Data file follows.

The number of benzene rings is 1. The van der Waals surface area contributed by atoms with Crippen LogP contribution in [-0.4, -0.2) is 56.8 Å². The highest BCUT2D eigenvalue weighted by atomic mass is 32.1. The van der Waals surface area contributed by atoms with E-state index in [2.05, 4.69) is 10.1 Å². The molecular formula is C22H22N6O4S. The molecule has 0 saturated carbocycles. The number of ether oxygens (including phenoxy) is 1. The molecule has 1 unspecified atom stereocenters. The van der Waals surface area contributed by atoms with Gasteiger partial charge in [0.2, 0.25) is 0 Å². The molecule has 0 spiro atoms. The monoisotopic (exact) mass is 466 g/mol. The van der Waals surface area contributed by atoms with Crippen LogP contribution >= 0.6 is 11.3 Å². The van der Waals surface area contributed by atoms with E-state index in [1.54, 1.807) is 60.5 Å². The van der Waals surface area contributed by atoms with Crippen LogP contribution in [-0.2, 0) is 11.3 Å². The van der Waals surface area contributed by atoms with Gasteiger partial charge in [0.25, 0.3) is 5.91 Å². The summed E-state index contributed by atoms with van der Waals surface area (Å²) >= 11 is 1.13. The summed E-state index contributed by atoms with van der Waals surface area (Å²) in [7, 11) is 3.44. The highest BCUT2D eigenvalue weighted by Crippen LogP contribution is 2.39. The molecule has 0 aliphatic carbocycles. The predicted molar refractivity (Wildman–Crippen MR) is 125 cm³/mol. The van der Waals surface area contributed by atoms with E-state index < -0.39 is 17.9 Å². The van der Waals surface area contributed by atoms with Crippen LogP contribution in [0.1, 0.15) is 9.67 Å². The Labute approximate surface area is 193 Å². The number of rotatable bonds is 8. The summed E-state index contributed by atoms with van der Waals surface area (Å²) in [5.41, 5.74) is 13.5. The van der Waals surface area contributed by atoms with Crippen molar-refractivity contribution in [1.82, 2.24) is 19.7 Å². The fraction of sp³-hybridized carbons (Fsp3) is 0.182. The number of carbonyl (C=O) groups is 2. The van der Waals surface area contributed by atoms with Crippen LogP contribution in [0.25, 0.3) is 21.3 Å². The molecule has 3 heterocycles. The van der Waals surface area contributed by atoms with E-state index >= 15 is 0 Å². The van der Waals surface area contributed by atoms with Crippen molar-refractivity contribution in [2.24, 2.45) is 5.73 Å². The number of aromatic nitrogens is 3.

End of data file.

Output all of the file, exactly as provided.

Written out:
The number of benzene rings is 1. The van der Waals surface area contributed by atoms with Crippen LogP contribution in [-0.4, -0.2) is 56.8 Å². The highest BCUT2D eigenvalue weighted by atomic mass is 32.1. The van der Waals surface area contributed by atoms with E-state index in [2.05, 4.69) is 10.1 Å². The molecular formula is C22H22N6O4S. The molecule has 0 saturated carbocycles. The number of ether oxygens (including phenoxy) is 1. The molecule has 1 unspecified atom stereocenters. The van der Waals surface area contributed by atoms with Gasteiger partial charge in [0.2, 0.25) is 0 Å². The molecule has 0 spiro atoms. The monoisotopic (exact) mass is 466 g/mol. The van der Waals surface area contributed by atoms with Crippen LogP contribution >= 0.6 is 11.3 Å². The van der Waals surface area contributed by atoms with E-state index in [1.54, 1.807) is 60.5 Å². The van der Waals surface area contributed by atoms with Crippen LogP contribution in [-0.2, 0) is 11.3 Å². The van der Waals surface area contributed by atoms with Gasteiger partial charge in [0.25, 0.3) is 5.91 Å². The summed E-state index contributed by atoms with van der Waals surface area (Å²) >= 11 is 1.13. The summed E-state index contributed by atoms with van der Waals surface area (Å²) in [7, 11) is 3.44. The highest BCUT2D eigenvalue weighted by Crippen LogP contribution is 2.39. The molecule has 0 aliphatic carbocycles. The predicted molar refractivity (Wildman–Crippen MR) is 125 cm³/mol. The van der Waals surface area contributed by atoms with E-state index < -0.39 is 17.9 Å². The van der Waals surface area contributed by atoms with Crippen LogP contribution in [0.1, 0.15) is 9.67 Å². The Labute approximate surface area is 193 Å². The number of rotatable bonds is 8. The summed E-state index contributed by atoms with van der Waals surface area (Å²) in [5.41, 5.74) is 13.5. The van der Waals surface area contributed by atoms with Crippen molar-refractivity contribution in [1.82, 2.24) is 19.7 Å². The fraction of sp³-hybridized carbons (Fsp3) is 0.182. The number of carbonyl (C=O) groups is 2. The van der Waals surface area contributed by atoms with Crippen LogP contribution in [0.25, 0.3) is 21.3 Å². The molecule has 3 heterocycles. The van der Waals surface area contributed by atoms with E-state index >= 15 is 0 Å². The van der Waals surface area contributed by atoms with Crippen molar-refractivity contribution in [2.24, 2.45) is 5.73 Å². The number of aromatic nitrogens is 3.